I’ve always alleged that the Federal Aviation Administration (FAA) is more concerned with the appearances of being a safety oriented organization than actually acting like one.
The FAA tends to talk a good game when it comes to safety but then often fails to take action when it comes to improving safety within aviation and/or the air traffic system.
It’s also a fact that the FAA can be outright reckless when it comes to safety issues, as demonstrated by their willingness to test their En Route Automation Modernization (ERAM) software on the flying public while it was still ridden with bugs; well before it was suited for the task, apparently simply assuming the air traffic controllers using it would be able to deal with any software problems that arose and still keep the aircraft safely separated.
Only after word of how poorly the ERAM software was performing got out did the FAA decide to stop testing it on live traffic. Now months later after continued development the software apparently still isn’t ready for use on live traffic.
I wrote some time ago how the FAA is really only motivated to address safety issues when they hit the headlines.
A recent example of that approach came last month when the news reported that the FAA hadn’t yet required the airlines to fix their cockpit windshield heaters even though the FAA had known for years that the heaters could start fires.
Not surprisingly, within a couple of weeks of the story appearing, the FAA finally took action, issuing an order to the airlines requiring they fix the problem.
It’s proof positive that the FAA tends to ignore safety issues until they become front page news.
So it’s curious that the FAA keeps inventing new safety reporting programs when they’ve demonstrated they’re not interested in being proactive when it comes to fixing safety related problems.
After years of attacking controllers for making mistakes, the FAA finally came up with a non-punitive safety reporting system in its Air Traffic Safety Program (ATSAP).
The ATSAP program is fantastic in that it finally gives controllers immunity from disciplinary action if they report safety related problems after years of being threatened or disciplined by FAA management for errors. But it has also in large part bought the controller workforces’ silence when it comes to safety issues and operational errors.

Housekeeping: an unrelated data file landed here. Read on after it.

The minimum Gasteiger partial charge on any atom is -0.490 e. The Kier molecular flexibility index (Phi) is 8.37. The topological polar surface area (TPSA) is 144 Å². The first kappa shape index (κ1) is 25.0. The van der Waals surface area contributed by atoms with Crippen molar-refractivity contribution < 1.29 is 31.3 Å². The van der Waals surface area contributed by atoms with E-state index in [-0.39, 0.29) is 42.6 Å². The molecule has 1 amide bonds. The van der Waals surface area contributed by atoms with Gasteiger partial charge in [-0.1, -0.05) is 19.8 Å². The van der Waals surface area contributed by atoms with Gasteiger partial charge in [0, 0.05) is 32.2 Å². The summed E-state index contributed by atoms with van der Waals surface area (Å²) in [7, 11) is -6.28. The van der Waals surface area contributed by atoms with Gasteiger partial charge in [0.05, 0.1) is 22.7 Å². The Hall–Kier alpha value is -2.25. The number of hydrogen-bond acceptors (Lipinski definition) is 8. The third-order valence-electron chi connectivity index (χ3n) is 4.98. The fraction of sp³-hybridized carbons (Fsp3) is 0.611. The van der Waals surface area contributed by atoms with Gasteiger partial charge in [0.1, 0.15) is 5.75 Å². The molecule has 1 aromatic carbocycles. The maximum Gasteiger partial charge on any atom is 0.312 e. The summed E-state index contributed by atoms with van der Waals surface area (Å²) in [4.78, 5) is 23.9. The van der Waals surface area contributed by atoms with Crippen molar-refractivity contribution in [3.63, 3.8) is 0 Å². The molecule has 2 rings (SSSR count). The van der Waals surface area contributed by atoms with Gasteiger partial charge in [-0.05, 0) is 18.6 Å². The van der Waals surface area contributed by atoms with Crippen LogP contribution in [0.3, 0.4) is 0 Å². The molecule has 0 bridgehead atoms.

It’s pretty clear that a vast number of the ATSAP reports are just being filed away and ignored by the FAA. That’s because the program doesn’t have the authority to mandate any changes, and as the FAA routinely ignores outside safety recommendations (like those from the National Transportation Safety Board or NTSB), it’s sure not going to respond in any meaningful way to any internal safety program.
As long as those reports are kept internal to the FAA and out of the news, they’re fine with ignoring them.
Maybe that’s why the FAA creates their internal safety reporting systems: to ensure those problems are kept internal and out of public view…
So it’s notable that on July 1st, we were briefed via a Memorandum that the FAA, cooperatively with the FAA air traffic controllers’ union (NATCA), and PASS (the union representing FAA technicians, inspectors, and other safety support staff) were introducing another safety reporting program called the “Partnership for Safety”.
According to the memo, the program:
…seeks to identify safety issues before an incident or accident occurs. The Partnership for Safety program actively seeks your input on what problems or trends exist today in our air traffic control system that need to be fixed. We are committed to working together to address these issues, and will spend the time, resources and energy to keep safety first.
But the FAA already has a relatively new safety reporting system in ATSAP. Here’s what it says on the ATSAP website about the program:
The intent is to identify and report all events that may or did lead to a breakdown in safety, or increase risk to our operation. If we want to mitigate all safety risks, we need to identify and study the thousands of unreported events that may reveal the one critical safety event that could result in disaster.
The newest Partnership for Safety program appears to mirror the ATSAP program, and although only air traffic controllers have an associated Memorandum of Understanding (MOU) with the FAA that offers controllers immunity for reporting errors through ATSAP, the program is available to all FAA employees.
So why would the FAA spend the time and money to create another program that does what ATSAP is already supposed to be doing?
If employees have safety concerns, should they file reports under ATSAP, under the Partnership for Safety program, or both?
The new program is either an implicit admission that the FAA’s current safety reporting program (ATSAP) doesn’t really work, or is just more smoke and mirrors to make its employees and the general public think that the FAA is committed to safety (if one safety reporting program is good, than two is better!), when what they’re really committed to is simply business as usual.
Regardless of what the safety reporting system is, until the FAA has a safety program that legally binds them to correct safety related problems that are reported to them it will continue to turn a blind eye to them (or at least until those problems hit the headlines…).